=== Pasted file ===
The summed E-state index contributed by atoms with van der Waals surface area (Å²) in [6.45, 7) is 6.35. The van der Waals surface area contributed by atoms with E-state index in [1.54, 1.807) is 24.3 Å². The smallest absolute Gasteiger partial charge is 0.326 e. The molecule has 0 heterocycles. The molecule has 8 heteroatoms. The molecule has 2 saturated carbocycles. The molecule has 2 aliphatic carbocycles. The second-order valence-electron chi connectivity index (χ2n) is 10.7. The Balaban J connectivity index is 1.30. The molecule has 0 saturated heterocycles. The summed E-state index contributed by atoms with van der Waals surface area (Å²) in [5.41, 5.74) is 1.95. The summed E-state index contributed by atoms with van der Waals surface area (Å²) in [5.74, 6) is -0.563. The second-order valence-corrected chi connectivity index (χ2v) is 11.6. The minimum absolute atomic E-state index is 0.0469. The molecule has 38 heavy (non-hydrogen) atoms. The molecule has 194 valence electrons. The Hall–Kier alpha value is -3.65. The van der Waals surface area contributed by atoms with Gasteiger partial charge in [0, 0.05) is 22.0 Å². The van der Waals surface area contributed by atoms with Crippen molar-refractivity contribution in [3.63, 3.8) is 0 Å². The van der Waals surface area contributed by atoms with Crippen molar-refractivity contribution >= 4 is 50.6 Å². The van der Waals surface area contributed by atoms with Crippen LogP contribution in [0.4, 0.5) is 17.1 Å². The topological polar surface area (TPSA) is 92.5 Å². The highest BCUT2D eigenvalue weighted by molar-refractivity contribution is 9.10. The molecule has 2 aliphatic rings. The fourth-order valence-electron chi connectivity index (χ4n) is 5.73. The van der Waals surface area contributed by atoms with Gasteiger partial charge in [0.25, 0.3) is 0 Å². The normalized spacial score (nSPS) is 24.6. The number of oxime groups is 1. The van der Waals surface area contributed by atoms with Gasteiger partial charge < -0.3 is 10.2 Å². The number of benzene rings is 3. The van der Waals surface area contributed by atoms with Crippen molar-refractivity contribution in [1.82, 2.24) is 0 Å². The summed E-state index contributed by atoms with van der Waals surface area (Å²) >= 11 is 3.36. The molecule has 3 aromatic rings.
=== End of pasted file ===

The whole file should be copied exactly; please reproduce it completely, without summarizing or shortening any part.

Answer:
The summed E-state index contributed by atoms with van der Waals surface area (Å²) in [6.45, 7) is 6.35. The van der Waals surface area contributed by atoms with E-state index in [1.54, 1.807) is 24.3 Å². The smallest absolute Gasteiger partial charge is 0.326 e. The molecule has 0 heterocycles. The molecule has 8 heteroatoms. The molecule has 2 saturated carbocycles. The molecule has 2 aliphatic carbocycles. The second-order valence-electron chi connectivity index (χ2n) is 10.7. The Balaban J connectivity index is 1.30. The molecule has 0 saturated heterocycles. The summed E-state index contributed by atoms with van der Waals surface area (Å²) in [5.41, 5.74) is 1.95. The summed E-state index contributed by atoms with van der Waals surface area (Å²) in [5.74, 6) is -0.563. The second-order valence-corrected chi connectivity index (χ2v) is 11.6. The minimum absolute atomic E-state index is 0.0469. The molecule has 38 heavy (non-hydrogen) atoms. The molecule has 194 valence electrons. The Hall–Kier alpha value is -3.65. The van der Waals surface area contributed by atoms with Gasteiger partial charge in [0, 0.05) is 22.0 Å². The van der Waals surface area contributed by atoms with Crippen molar-refractivity contribution in [3.63, 3.8) is 0 Å². The van der Waals surface area contributed by atoms with Crippen molar-refractivity contribution >= 4 is 50.6 Å². The van der Waals surface area contributed by atoms with Crippen LogP contribution in [0.4, 0.5) is 17.1 Å². The topological polar surface area (TPSA) is 92.5 Å². The highest BCUT2D eigenvalue weighted by molar-refractivity contribution is 9.10. The molecule has 2 aliphatic rings. The fourth-order valence-electron chi connectivity index (χ4n) is 5.73. The van der Waals surface area contributed by atoms with Gasteiger partial charge in [0.25, 0.3) is 0 Å². The normalized spacial score (nSPS) is 24.6. The number of oxime groups is 1. The van der Waals surface area contributed by atoms with Gasteiger partial charge < -0.3 is 10.2 Å². The number of benzene rings is 3. The van der Waals surface area contributed by atoms with Crippen molar-refractivity contribution in [1.82, 2.24) is 0 Å². The summed E-state index contributed by atoms with van der Waals surface area (Å²) >= 11 is 3.36. The molecule has 3 aromatic rings.